The Act 1 Turn

I have heard of writers who map out the specific page number on which they will hit certain story beats before they ever start writing.  As in, I will write a 244 page novel, and the turning point between Act 1 and Act 22 will occur on page 61.

I am not one of those people. 
But I do try to think about the character’s major turning points as part of my initial story planning.  In most books, whether the ending is happy or sad, the character will emerge on the other side of the central conflict changed in some way.  When mapping out an initial structure for the book, I try to think about what events will change the character the most, and then when those events should occur in the story for maximum impact.

I start with four “big” things that I know must happen in my story, whether a turning point, a reversal or a revelation.  These four points are absolutely vital to the story, both from an internal and external character arc, and they will form the anchors for each of my four acts (Act 1, Act 2 part 1, Act 2 part 2, and Act 3).  Then I think of four events that are smaller in scope, but critical to building to the other four.  These are the midpoint scenes of each of my four acts.  The remaining scenes will be the necessary building blocks to get me from point to point- or turning point to turning point as the case may be.

At the end of Act 1, approximately a quarter of the way through the book (but it could be sooner or later- rules are made to be broken), I look for a turning point that places the main character on the path that will propel them through Acts 2 and 3.  This is the point of no return, where both internal and external forces converge to thrust the character into action.

In SPIES AND PREJUDICE, a key plot point is Berry’s decision to investigate the death of her mother eight years earlier.  This turning point marks the end of Act 1.  Early in the story, she is tempted by the idea of doing so, but fights it, in part because of her fear of what she will find, but more because she doesn't want to face an emotional truth- that she hasn’t gotten over her mother’s death.  The romantic plot is important to the story as well, so I played with using her initial distrust of her love interest as a means of propeling her forward in the mystery element. Characters and events converge to bring her to the place where she has no choice but to move forward despite her fears.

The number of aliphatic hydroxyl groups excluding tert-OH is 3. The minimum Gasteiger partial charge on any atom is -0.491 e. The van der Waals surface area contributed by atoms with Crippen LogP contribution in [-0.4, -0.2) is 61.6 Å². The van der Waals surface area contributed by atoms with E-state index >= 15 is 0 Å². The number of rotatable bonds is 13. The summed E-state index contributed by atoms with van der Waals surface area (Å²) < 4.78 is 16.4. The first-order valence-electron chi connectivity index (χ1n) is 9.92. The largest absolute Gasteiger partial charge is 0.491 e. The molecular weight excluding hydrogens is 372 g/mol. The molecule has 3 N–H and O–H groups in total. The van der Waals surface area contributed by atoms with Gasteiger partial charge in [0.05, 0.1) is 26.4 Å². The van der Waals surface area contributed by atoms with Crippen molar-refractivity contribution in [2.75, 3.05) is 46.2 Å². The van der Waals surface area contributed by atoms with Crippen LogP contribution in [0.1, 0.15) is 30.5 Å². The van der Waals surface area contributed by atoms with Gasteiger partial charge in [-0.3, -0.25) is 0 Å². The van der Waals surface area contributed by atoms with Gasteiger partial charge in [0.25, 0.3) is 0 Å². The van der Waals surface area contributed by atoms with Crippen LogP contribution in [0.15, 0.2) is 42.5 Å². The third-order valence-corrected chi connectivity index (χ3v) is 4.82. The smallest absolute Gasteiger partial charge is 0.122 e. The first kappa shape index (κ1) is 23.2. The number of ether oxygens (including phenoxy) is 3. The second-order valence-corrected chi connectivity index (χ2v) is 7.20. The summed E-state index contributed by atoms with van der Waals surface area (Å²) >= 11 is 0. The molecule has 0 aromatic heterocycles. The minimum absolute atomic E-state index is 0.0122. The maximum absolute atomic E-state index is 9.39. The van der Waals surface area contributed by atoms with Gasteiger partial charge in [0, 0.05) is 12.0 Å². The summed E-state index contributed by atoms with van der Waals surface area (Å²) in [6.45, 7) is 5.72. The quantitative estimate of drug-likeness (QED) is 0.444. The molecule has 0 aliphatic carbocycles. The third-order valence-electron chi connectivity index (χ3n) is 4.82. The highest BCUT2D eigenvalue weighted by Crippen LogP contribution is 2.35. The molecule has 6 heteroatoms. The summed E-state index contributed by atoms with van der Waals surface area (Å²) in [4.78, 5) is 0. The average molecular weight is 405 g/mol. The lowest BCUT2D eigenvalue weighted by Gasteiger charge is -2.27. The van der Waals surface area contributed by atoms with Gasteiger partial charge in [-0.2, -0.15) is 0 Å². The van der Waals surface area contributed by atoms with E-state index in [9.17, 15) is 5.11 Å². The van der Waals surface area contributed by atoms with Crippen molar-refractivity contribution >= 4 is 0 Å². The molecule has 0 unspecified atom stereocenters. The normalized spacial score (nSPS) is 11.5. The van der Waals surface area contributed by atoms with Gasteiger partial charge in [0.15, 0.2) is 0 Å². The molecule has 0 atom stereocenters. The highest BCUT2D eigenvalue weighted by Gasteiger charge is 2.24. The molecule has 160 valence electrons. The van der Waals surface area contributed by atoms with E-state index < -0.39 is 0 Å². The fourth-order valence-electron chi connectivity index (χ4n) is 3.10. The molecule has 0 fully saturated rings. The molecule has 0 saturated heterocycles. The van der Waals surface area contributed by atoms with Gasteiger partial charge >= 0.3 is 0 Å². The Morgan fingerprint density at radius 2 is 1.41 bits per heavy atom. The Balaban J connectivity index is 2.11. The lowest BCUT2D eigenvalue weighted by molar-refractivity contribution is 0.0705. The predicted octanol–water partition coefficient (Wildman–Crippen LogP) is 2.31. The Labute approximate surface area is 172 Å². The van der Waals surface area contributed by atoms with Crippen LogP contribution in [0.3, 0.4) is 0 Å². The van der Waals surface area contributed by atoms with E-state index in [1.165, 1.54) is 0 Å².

The story could have been written where she starts the story determined to find out what happened to her mother, but then I’d miss the conflict and tension (and character development) that comes from her fear and indecision.  As Katy said so well yesterday, a turning point is meaningless without some prior build up- a reader needs to be invested in the outcome.  By allowing the character to fear what could happen,  the stakes are raised for both the character and the reader.  By knowing and understanding the consequences of a particular course of action, the reader can empathize with the character's struggles along the way.
I like to think of the Act 1 turning point as the moment where your character is knocked on or off course.  It can be the character’s choice, or external events or characters that push the character in  certain direction, but to me, the best turns are where the character veers away from his or her comfort zone.  
The Act 1 turning point is a great place to examine your character's internal motivations at the beginning of the novel, and experiment with what it would take to push your character in the direction that will challenge them the most.   


Yes! I like it - especially that last piece of advice of looking at the Act I turning point & the character's motivation. My newer WIP could really benefit from that.

I ponder, though rarely, what it would be like to actually have a novel down to a science to where I could predict the page number that I write something happening.

I'm doubtful that will happen anytime soon since my writing is an adventure that usually detours off from what little bit of skeleton outline I drafted.

I enjoyed your mention of taking the characters from their comfort zone. This is truly a great way for the character to begin helpful or harmful changes, or maybe to show the muster of their will.

I work the same way, Talia - looking for the "big" things first, then looking for the smaller events critical to getting there. In all of them I ask myself, how is this going to change my character?

Thanks for the thought-provoking and detailed insight into your process!

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